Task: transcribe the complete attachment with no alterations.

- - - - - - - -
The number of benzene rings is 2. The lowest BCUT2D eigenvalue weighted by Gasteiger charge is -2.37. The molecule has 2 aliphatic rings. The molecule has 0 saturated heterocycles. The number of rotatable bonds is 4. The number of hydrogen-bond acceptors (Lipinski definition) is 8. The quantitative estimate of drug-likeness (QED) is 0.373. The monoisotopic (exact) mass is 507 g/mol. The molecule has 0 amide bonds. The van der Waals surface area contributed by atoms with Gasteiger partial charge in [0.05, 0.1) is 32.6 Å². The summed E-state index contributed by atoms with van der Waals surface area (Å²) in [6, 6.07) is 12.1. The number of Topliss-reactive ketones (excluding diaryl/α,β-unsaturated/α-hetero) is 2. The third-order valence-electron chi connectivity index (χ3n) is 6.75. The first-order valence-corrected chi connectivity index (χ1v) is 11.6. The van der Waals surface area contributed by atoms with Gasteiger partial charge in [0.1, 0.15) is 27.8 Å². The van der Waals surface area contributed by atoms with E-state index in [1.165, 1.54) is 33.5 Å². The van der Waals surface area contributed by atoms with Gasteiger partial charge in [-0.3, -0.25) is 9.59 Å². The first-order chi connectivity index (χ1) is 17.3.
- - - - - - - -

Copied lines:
The number of benzene rings is 2. The lowest BCUT2D eigenvalue weighted by Gasteiger charge is -2.37. The molecule has 2 aliphatic rings. The molecule has 0 saturated heterocycles. The number of rotatable bonds is 4. The number of hydrogen-bond acceptors (Lipinski definition) is 8. The quantitative estimate of drug-likeness (QED) is 0.373. The monoisotopic (exact) mass is 507 g/mol. The molecule has 0 amide bonds. The van der Waals surface area contributed by atoms with Gasteiger partial charge in [0.05, 0.1) is 32.6 Å². The summed E-state index contributed by atoms with van der Waals surface area (Å²) in [6, 6.07) is 12.1. The number of Topliss-reactive ketones (excluding diaryl/α,β-unsaturated/α-hetero) is 2. The third-order valence-electron chi connectivity index (χ3n) is 6.75. The first-order valence-corrected chi connectivity index (χ1v) is 11.6. The van der Waals surface area contributed by atoms with Gasteiger partial charge in [0.1, 0.15) is 27.8 Å². The van der Waals surface area contributed by atoms with E-state index in [1.165, 1.54) is 33.5 Å². The van der Waals surface area contributed by atoms with Gasteiger partial charge in [-0.3, -0.25) is 9.59 Å². The first-order chi connectivity index (χ1) is 17.3.